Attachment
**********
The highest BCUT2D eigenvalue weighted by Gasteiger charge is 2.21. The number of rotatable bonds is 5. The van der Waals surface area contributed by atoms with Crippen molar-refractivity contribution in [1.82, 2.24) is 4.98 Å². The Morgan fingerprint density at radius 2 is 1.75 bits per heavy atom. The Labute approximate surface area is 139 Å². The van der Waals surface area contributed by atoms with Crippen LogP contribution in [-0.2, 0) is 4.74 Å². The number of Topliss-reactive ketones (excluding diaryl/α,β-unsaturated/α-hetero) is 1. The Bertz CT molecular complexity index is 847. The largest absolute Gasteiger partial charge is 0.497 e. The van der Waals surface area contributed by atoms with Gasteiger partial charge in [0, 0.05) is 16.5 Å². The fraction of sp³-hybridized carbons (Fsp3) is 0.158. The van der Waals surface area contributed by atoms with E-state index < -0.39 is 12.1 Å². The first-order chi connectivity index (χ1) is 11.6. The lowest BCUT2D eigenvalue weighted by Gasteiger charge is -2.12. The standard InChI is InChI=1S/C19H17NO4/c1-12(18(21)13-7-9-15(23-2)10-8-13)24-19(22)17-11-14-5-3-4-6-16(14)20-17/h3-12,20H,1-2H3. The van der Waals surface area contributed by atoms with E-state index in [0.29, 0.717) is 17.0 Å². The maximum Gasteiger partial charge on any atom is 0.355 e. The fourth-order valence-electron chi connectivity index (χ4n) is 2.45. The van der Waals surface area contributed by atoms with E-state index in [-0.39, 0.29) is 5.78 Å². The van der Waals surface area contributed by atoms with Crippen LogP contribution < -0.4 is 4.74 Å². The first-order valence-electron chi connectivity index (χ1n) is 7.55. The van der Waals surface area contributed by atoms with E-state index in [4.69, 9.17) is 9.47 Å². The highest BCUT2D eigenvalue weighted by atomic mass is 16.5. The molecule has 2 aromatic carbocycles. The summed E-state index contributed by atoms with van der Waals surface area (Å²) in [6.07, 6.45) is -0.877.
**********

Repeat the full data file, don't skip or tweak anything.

The highest BCUT2D eigenvalue weighted by Gasteiger charge is 2.21. The number of rotatable bonds is 5. The van der Waals surface area contributed by atoms with Crippen molar-refractivity contribution in [1.82, 2.24) is 4.98 Å². The Morgan fingerprint density at radius 2 is 1.75 bits per heavy atom. The Labute approximate surface area is 139 Å². The van der Waals surface area contributed by atoms with Crippen LogP contribution in [-0.2, 0) is 4.74 Å². The number of Topliss-reactive ketones (excluding diaryl/α,β-unsaturated/α-hetero) is 1. The Bertz CT molecular complexity index is 847. The largest absolute Gasteiger partial charge is 0.497 e. The van der Waals surface area contributed by atoms with Gasteiger partial charge in [0, 0.05) is 16.5 Å². The fraction of sp³-hybridized carbons (Fsp3) is 0.158. The van der Waals surface area contributed by atoms with E-state index < -0.39 is 12.1 Å². The first-order chi connectivity index (χ1) is 11.6. The lowest BCUT2D eigenvalue weighted by Gasteiger charge is -2.12. The standard InChI is InChI=1S/C19H17NO4/c1-12(18(21)13-7-9-15(23-2)10-8-13)24-19(22)17-11-14-5-3-4-6-16(14)20-17/h3-12,20H,1-2H3. The van der Waals surface area contributed by atoms with E-state index in [0.29, 0.717) is 17.0 Å². The maximum Gasteiger partial charge on any atom is 0.355 e. The fourth-order valence-electron chi connectivity index (χ4n) is 2.45. The van der Waals surface area contributed by atoms with E-state index in [-0.39, 0.29) is 5.78 Å². The van der Waals surface area contributed by atoms with Crippen LogP contribution < -0.4 is 4.74 Å². The first-order valence-electron chi connectivity index (χ1n) is 7.55. The van der Waals surface area contributed by atoms with E-state index in [4.69, 9.17) is 9.47 Å². The highest BCUT2D eigenvalue weighted by atomic mass is 16.5. The molecule has 2 aromatic carbocycles. The summed E-state index contributed by atoms with van der Waals surface area (Å²) in [6.07, 6.45) is -0.877.